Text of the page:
Alternative Menopause Relief
The menopause is a natural transition from one phase of a woman’s life to another. However, recent attitudes have leaned more towards medicating the menopause and treating it as a ‘deficiency disease’. Because of this, hormone replacement therapy (HRT) has been the main thrust of treatment. But we are now learning that HRT is not always suitable for long-term use, with increased risks of breast cancer and stroke. Indeed even in the early stages of use, 4 out of 5 women find that HRT doesn’t agree with them. A more natural approach to managing menopausal symptoms is very appealing in these circumstances. Indeed long term post-menopausal health problems, including cardiovascular health, osteoporosis and certain cancers, are all intimately linked to diet and lifestyle habits. Symptoms of the peri-menopause (the time leading up to the actual menopause) include mood swings, ‘wooly brain’, vaginal dryness, weight gain and headaches. The main problem is often hot flushes.
Cooling Hot Flushes
Hot flushes can severely interrupt daily activity and interfere with sleep. Yet women in some countries don’t have nearly as many such problems and diet seems to be the reason. It helps to sleep in a cool room with thin layers of cotton sheets so these can be peeled off as needed. While short bursts of exercise can trigger a hot flush, regular exercise will help to reduce the overall number of attacks. Stress also is known to be a potent trigger. Other triggers of hot flushes include hot drinks, caffeine and alcohol.
Hot flushes are much rarer in vegetarian societies and this is put down to higher intakes of phytoestrogens – plant oestrogens – from the diet. These phytoestrogens are structurally similar to the oestrogens we produce in our bodies, but are much weaker. They have an interesting dual effect of supplying more oestrogens when we need them, but also blocking oestrogen ‘receptor sites’ in sensitive body tissues so that more potent and disruptive oestrogens from chemicals in our environment can’t exert a negative effect. In effect this means they act as a gentle form of oestrogen replacement, whilst simultaneously blocking the damaging effects of more potent forms of oestrogen (which are probably involved in breast cancer) – so these phytoestrogens have a balancing effect.
The two most potent dietary sources of phytoestrogens are Soya foods, which provide phytoestrogenic compounds called isoflavones, and linseeds (also called flaxseeds) which provide phytoestrogenic compounds called lignans. There are many other sources of less potent phytoestrogenic compounds in a wide variety of plant foods such as wholegrains, root vegetables, green leafy vegetables, beans and other pulses, nuts and seeds.
The optimum intake to reduce hot flushes and other menopausal symptoms, is around a 100gram serving of tofu, Soya yoghurt or a large glass of Soya milk, five times a week. A tablespoon of ground linseeds sprinkled onto cereal or into yoghurt daily can be effective after about six weeks. However, like anything else, while some is therapeutic, too much may not be advised so don’t consume much more than these amounts. Make sure you also eat wholegrains such as rye bread or crackers, porridge oats and wholemeal bread, a few weekly servings of pulses such as beans, chick peas or lentils and at least five portions of fruit and vegetables daily. Oily fish such as mackerel, sardines, tuna and salmon are also beneficial.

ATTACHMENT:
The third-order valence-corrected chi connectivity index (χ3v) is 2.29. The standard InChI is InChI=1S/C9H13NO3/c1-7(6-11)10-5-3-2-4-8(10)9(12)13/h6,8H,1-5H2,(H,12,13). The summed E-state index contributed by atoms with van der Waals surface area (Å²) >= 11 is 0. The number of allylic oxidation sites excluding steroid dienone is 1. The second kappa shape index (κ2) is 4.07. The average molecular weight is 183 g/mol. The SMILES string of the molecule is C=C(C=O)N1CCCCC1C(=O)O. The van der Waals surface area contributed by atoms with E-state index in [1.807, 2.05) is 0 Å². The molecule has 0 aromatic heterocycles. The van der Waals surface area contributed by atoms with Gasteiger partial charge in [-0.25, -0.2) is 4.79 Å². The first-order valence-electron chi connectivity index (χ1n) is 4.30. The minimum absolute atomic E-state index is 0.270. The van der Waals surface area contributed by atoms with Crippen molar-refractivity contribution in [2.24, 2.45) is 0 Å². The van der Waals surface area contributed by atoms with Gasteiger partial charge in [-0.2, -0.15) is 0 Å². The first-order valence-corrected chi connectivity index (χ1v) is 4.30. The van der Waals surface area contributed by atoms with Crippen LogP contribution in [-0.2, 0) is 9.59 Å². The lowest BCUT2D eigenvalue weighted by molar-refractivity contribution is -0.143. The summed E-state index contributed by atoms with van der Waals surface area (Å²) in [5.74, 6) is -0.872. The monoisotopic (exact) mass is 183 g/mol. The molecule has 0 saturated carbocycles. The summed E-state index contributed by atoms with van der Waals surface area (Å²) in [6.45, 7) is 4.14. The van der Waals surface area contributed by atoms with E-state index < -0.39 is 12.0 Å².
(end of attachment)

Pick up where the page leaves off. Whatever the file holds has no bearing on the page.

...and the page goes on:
There are long histories of botanical remedy-use in European, Asian and Native American herbal traditions to ease menopausal symptoms. Now that science is able to analyse the active compounds in herbs it is obvious why they are effective as they are potent sources of phytoestrogens and other active compounds. The most widely used supplements for reducing menopausal symptoms are:
Black Cohosh – This herb has a phytoestrogen effect and is most useful for easing the peri-menopausal transition. Originally used by Native Americans, today it is the most commonly used herb for the menopause. It is a powerful and effective herb which is precisely why it must be used with care and not taken to excess.
Red Clover – Rich in phytoestrogen compounds this herb is gaining a reputation for effective relief of menopausal problems, such as hot flushes.
Soya – If eating more Soya in the diet doesn’t seem feasible, then Soy supplements or Soy protein mixes are available, though it is important to not take too much.
Sage – This is the prime remedy for easing night sweats and hot flushes. It seems to act directly on the action of the sweat glands.
Agnus Castus – Also called Chasteberry, this is a Mediterranean herb mainly used for PMS but also for the menopause. The active compounds provide progesterone-like compounds which cease to be produced naturally at the menopause and thus may ease the transition phase.
Vitamin E – Taken at moderately high doses of 800-1000ius over three months, Vitamin E is successful at reducing hot flushes in 50% of women.
St John’s Wort – This herb is effective in mild to moderate depression and may help to alleviate some of the temporary low moods associated with the menopause.
For a woman the menopause is often a time for new freedoms: the children have grown up and her career is firmly established. This leaves more time to enjoy life. Taking control of her menopausal health ensures she has the energy and ability to pursue this new phase of her life and her interests.